Wow, thanks for all the thought-provoking comments on my introductory post to the influence series! Glad to know this is an interesting topic for people. Before I go on, a couple of housekeeping items:
- David is working on a blog update to make everything around here smoother and prettier, allow diacritical marks and non-English commenting, take the RSS feed out of hiding, and generally make the world a better place. So, sometime in the next week or so, the blog will go off-line for a day or so while he gets that up and running. Believe me, it'll be so worth it when it's done! I'm psyched.
- I've decided to comment back on the blog, rather than emailing people. I know that's kind of unusual in the knit-blogging world, but it's what all the book-bloggers do, and it's always felt more natural to me. So, unless you leave me a comment requiring a very personal response, expect a comment back on the blog rather than an email.
And now, where were we? Oh, yes.
Obviously, since I'm looking to replace my existing sweater in a number of my work ensembles, COLOR is part of the whole influence/inspiration matrix here, even though (if I recall correctly) I didn't make my cardigan in the same yarn or color as the original Kim Hargreaves model. Luckily, most of my outfits involve more color-coordination than color-matching, so I don't have to duplicate the exact shade. After looking around for a good long time, I decided on this gorgeous yarn, ordered from the always-delightful Erin at Eat.Sleep.Knit:
It's Madelinetosh DK, in the "Golden Hickory" colorway, and I'm so excited to finally work with this yarn. My choice here was itself an example of influence: so many of my knitting peers, notably Kate at Hello Knitty, were extremely enthusiastic, that I knew I had to give it a shot. A couple of things to note: my original sweater was knitted in Karabella Aurora 8, which is both a less variegated and a thicker yarn (worsted versus DK), although similarly smooth and round, making both great for cables. The DK weight means I have some room to play with some more complex pattern details, but the variegation means I'll need to keep those patterns bold in order for them to show up well. Luckily, "bold" is exactly what I had in mind.
Now, you probably noticed that Breeze involves lovely twisted-stitch patterning.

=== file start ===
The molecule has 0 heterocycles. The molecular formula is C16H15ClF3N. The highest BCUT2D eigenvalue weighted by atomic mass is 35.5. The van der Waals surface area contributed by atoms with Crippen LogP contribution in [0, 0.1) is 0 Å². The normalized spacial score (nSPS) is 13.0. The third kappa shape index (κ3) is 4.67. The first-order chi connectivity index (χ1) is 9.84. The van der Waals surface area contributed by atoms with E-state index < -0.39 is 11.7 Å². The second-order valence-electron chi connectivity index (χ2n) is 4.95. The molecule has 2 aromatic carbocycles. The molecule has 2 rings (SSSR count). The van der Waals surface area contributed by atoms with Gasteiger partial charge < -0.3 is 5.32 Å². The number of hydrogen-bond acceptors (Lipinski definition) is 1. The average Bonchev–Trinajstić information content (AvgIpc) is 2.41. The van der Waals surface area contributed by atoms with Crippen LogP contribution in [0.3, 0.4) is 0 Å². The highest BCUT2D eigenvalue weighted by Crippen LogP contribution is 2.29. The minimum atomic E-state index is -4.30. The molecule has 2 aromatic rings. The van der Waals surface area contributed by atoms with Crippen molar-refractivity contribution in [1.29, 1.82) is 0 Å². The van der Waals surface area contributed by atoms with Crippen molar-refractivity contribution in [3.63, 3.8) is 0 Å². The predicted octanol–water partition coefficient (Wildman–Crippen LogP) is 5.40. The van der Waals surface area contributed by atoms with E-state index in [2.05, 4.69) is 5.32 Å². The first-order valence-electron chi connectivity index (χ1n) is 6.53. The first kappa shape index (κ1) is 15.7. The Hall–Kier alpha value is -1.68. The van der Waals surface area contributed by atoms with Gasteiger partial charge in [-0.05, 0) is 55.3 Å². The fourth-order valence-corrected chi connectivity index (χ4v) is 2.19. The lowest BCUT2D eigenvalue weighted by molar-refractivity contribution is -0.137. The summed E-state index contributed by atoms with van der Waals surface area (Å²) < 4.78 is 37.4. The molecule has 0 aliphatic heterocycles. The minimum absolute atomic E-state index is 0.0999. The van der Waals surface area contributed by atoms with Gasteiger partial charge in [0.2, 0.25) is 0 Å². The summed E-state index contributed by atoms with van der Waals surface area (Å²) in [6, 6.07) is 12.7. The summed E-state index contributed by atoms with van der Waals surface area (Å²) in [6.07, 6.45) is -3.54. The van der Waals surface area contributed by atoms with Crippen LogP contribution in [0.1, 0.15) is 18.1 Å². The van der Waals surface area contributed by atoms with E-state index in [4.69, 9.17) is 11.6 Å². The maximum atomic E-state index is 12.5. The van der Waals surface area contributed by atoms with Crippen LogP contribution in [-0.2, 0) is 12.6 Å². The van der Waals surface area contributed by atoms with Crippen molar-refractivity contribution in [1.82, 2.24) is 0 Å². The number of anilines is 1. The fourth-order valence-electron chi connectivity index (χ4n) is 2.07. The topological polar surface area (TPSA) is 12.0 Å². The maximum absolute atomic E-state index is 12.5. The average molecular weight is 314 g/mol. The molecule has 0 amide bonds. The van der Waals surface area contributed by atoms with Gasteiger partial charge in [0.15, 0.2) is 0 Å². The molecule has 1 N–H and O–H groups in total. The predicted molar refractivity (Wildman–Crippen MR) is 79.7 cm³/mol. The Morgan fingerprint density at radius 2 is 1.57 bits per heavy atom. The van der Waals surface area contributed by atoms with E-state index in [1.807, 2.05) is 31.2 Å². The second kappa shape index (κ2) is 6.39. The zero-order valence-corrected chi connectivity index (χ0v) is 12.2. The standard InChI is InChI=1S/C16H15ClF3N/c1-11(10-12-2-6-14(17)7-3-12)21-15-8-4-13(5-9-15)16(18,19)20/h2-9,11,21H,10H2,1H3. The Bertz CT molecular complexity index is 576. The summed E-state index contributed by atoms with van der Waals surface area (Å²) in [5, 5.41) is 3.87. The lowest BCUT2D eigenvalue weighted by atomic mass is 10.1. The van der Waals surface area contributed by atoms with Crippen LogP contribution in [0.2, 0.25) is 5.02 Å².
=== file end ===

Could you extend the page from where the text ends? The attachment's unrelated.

In fact, this is the design that introduced me to the idea of knitting through the back loop! THANK YOU, KIM HARGREAVES. I totally fell in love with the crisp, squared-off look I could achieve by twisting my stitches; I started doing it, and I never looked back. Lots of my own designs, including Julia, Wednesday, Caulfield, and Anney, involve twisted-stitch cables. Which is all well and good, but I might be getting just a TAD bit tired of twisted stitches. For a while now I've been wanting to explore the cushier, bulkier side of cabling, poring over stitch dictionaries and drooling over the big, bold, rope-style fisherman cables I found there. In particular, I was really digging this gorgeous thing, collected for posterity by the ubiquitous Barbara Walker:
(To quote you chapter and verse, this is the "Nautical Twisted-Rope Cable" featured on page 181 of Walker's Second Treasury of Knitting Patterns, colloquially referred to as "the red one.")
At this point, I was pretty pleased with how things were coming. The bold, bulky qualities of the cable were holding their own against the variegation in the yarn, the stitch definition at my chosen gauge was excellent, and the fabric I was getting was deliciously cozy. And at this relatively light weight, even such a bulky cable is capable of co-existing with a fitted garment. I especially like that this cable, although it has a completely different feel from the Breeze cable, preserves a nautical aura from the original. Whereas Breeze feels to me like something that would be worn by a young girl being taken out on a sail boat in the early summer, this cable seems more likely to be worn by the person actually sailing the thing. They are thematically linked, but each have their different flavors.
However, one of the things I really like about the Breeze pattern is the way the cables present a curved, almost scalloped edge against a textured, yet flatter, background. I decided to take out the 4X4 cables to the left and right of the center panel, and experimented with different possible "background" fabrics. Reverse stockinette, as featured in the original Breeze, does complement variegation well, but stockinette fabric was feeling anemic next to my multi-layered cable. Seed and moss stitch were other possibilities, but in the end I decided in favor of simplicity: some good old-fashioned garter stitch.
For some reason I've always shied away from garter stitch, but in this context I'm absolutely loving it! It provides my fabric with just the right amount of "cush" to complement the squishy cable, and it looks beautiful in this semi-sold/variegated yarn. I also like the way in which the horizontal lines it produces contrast with the vertical cable and help the cable pop out of the background. This cable/fabric combo is definitely something I would love to wear.
Up next: moving from micro to macro, and the finished sweater back!
Previous posts in the series: